Are there flaws? Yes, but they pale into insignificance when faced with the positives. The Trophy has a firm ride; it couldn't possibly have anything else to be as sensationally good in the corners as it is. While it will seem nervous to some, it's not woefully uncomfortable when cruising so you could live with it daily, unless you have a really bad back. And you might think in excess of £31,000 is a lot of money for a Renault hatchback... which it is, in some respects, but in terms of the engineering genius you're getting for that money, we're not complaining. Some of the options you can get speak of the intensity of the Trophy package, such as £2,000 for Öhlins adjustable road and track dampers, or £1,000 for Michelin Pilot Sport Cup 2 tyres designed especially for the 1,376kg 275 Trophy.

We also suspect it might be a handful in damp or wet conditions, given the firmness of the suspension and the performance-oriented rubber, but only the ham-fisted should find themselves in trouble. In short, as hot hatches go - be they lightweight, low-power legends from the 1980s, mid-engined madcaps from the '90s or the 300hp+ turbocharged monsters of the current era - the Mégane Renaultsport 275 Trophy stands near the very pinnacle of what is a big, big pile of cars. It puts the thrill into driving and reinvigorates your faith in Renaultsport. It's one of the greatest drivers' cars you could hope to enjoy.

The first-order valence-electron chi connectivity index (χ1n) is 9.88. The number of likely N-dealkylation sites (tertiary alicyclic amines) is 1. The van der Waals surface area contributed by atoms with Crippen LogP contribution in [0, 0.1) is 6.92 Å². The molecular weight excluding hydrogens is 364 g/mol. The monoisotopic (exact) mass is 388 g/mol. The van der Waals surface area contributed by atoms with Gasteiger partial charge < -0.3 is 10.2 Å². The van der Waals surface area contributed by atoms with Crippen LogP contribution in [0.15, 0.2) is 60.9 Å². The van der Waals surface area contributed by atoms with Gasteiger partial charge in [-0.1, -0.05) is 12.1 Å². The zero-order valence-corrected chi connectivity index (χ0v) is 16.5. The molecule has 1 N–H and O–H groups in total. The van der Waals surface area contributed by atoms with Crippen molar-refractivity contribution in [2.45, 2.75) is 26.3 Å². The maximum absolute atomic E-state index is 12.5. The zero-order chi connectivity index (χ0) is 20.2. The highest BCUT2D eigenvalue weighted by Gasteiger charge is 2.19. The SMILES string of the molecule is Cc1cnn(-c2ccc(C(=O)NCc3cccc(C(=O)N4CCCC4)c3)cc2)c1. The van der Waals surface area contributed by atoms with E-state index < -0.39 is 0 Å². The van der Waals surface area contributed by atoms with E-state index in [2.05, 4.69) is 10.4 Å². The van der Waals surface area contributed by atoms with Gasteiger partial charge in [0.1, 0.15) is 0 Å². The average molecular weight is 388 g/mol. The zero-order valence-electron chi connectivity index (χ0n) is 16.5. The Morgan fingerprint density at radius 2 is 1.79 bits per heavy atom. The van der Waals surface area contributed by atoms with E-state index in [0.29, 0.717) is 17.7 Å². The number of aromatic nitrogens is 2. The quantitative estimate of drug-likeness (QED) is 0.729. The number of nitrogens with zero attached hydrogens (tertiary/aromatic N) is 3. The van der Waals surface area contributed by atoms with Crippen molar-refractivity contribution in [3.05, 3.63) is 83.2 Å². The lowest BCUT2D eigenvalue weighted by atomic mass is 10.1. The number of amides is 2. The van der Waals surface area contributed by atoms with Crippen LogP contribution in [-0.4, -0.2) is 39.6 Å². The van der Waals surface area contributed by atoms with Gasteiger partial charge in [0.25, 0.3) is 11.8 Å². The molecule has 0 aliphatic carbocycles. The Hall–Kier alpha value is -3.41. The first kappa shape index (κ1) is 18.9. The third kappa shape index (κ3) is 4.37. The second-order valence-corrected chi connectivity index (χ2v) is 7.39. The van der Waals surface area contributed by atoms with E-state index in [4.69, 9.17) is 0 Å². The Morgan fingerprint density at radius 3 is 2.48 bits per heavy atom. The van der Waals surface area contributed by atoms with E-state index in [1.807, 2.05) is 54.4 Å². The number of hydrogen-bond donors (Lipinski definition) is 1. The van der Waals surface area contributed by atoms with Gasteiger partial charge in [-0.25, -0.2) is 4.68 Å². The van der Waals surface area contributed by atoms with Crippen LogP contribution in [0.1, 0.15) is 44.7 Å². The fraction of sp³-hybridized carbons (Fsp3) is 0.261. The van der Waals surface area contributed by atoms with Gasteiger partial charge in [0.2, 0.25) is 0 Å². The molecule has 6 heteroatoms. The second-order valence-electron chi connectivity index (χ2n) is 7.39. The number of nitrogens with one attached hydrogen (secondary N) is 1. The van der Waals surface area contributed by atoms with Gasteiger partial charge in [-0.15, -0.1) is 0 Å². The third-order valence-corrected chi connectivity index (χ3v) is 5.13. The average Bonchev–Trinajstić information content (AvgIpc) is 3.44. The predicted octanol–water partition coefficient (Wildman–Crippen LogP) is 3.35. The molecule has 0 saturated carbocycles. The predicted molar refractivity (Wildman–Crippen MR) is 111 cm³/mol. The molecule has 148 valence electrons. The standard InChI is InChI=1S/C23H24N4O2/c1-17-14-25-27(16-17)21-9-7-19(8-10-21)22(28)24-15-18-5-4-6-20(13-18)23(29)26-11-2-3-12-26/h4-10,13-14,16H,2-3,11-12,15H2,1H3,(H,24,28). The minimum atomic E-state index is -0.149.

Alternatives:

Ford Focus ST: not as powerful nor as quick as the Renault and not as focused either. Still an appealing car and improved no end by the 2015 revision.

SEAT Leon Cupra 280: briefly held the Nordschleife front-wheel drive lap record before the Trophy-R swiped it back, yet it still holds the distinction of being the first front-driver to go sub-eight minutes. One of the Volkswagen Group's strongest offerings, the Leon is not quite as sharp to drive as the Mégane.

Volkswagen Golf R: finally stepping out of the GTI's shadow, the current R is sublime and a hugely refined, practical way of going bloody quickly in all weathers. Not cheap; brilliant nonetheless.


Matt Robinson - 13 Oct 2014









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2014 Megane Renaultsport 275 Trophy. Image by Matt Robinson.2014 Megane Renaultsport 275 Trophy. Image by Matt Robinson.2014 Megane Renaultsport 275 Trophy. Image by Matt Robinson.2014 Megane Renaultsport 275 Trophy. Image by Matt Robinson.2014 Megane Renaultsport 275 Trophy. Image by Matt Robinson.

2014 Megane Renaultsport 275 Trophy. Image by Matt Robinson.2014 Megane Renaultsport 275 Trophy. Image by Matt Robinson.2014 Megane Renaultsport 275 Trophy. Image by Matt Robinson.2014 Megane Renaultsport 275 Trophy. Image by Matt Robinson.2014 Megane Renaultsport 275 Trophy. Image by Matt Robinson.



2014 Megane Renaultsport 275 Trophy. Image by Matt Robinson.
 

2014 Megane Renaultsport 275 Trophy. Image by Matt Robinson.
 

2014 Megane Renaultsport 275 Trophy. Image by Matt Robinson.
 

2014 Megane Renaultsport 275 Trophy. Image by Matt Robinson.
 

2014 Megane Renaultsport 275 Trophy. Image by Matt Robinson.
 

2014 Megane Renaultsport 275 Trophy. Image by Matt Robinson.
 

2014 Megane Renaultsport 275 Trophy. Image by Matt Robinson.
 

2014 Megane Renaultsport 275 Trophy. Image by Matt Robinson.